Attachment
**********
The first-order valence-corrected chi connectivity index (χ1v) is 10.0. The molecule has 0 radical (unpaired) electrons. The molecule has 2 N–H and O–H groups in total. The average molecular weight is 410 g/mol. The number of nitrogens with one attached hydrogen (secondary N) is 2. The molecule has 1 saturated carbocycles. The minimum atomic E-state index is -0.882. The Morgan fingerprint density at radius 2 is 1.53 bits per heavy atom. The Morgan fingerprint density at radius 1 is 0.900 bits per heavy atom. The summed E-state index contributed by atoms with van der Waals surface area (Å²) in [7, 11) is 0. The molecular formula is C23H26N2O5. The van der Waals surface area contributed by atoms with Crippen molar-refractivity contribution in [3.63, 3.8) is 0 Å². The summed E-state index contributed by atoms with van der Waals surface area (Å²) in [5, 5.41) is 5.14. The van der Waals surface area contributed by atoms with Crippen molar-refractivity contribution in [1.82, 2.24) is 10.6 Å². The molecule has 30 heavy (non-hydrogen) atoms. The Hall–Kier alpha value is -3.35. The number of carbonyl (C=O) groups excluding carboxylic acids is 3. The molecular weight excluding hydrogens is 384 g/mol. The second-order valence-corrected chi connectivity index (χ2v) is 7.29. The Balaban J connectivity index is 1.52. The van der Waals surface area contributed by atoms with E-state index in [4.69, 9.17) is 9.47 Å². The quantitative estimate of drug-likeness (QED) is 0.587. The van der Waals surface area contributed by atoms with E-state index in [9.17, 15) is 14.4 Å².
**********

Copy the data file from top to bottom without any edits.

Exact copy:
The first-order valence-corrected chi connectivity index (χ1v) is 10.0. The molecule has 0 radical (unpaired) electrons. The molecule has 2 N–H and O–H groups in total. The average molecular weight is 410 g/mol. The number of nitrogens with one attached hydrogen (secondary N) is 2. The molecule has 1 saturated carbocycles. The minimum atomic E-state index is -0.882. The Morgan fingerprint density at radius 2 is 1.53 bits per heavy atom. The Morgan fingerprint density at radius 1 is 0.900 bits per heavy atom. The summed E-state index contributed by atoms with van der Waals surface area (Å²) in [7, 11) is 0. The molecular formula is C23H26N2O5. The van der Waals surface area contributed by atoms with Crippen molar-refractivity contribution in [3.63, 3.8) is 0 Å². The summed E-state index contributed by atoms with van der Waals surface area (Å²) in [5, 5.41) is 5.14. The van der Waals surface area contributed by atoms with Crippen molar-refractivity contribution in [1.82, 2.24) is 10.6 Å². The molecule has 30 heavy (non-hydrogen) atoms. The Hall–Kier alpha value is -3.35. The number of carbonyl (C=O) groups excluding carboxylic acids is 3. The molecular weight excluding hydrogens is 384 g/mol. The second-order valence-corrected chi connectivity index (χ2v) is 7.29. The Balaban J connectivity index is 1.52. The van der Waals surface area contributed by atoms with E-state index in [4.69, 9.17) is 9.47 Å². The quantitative estimate of drug-likeness (QED) is 0.587. The van der Waals surface area contributed by atoms with E-state index in [9.17, 15) is 14.4 Å².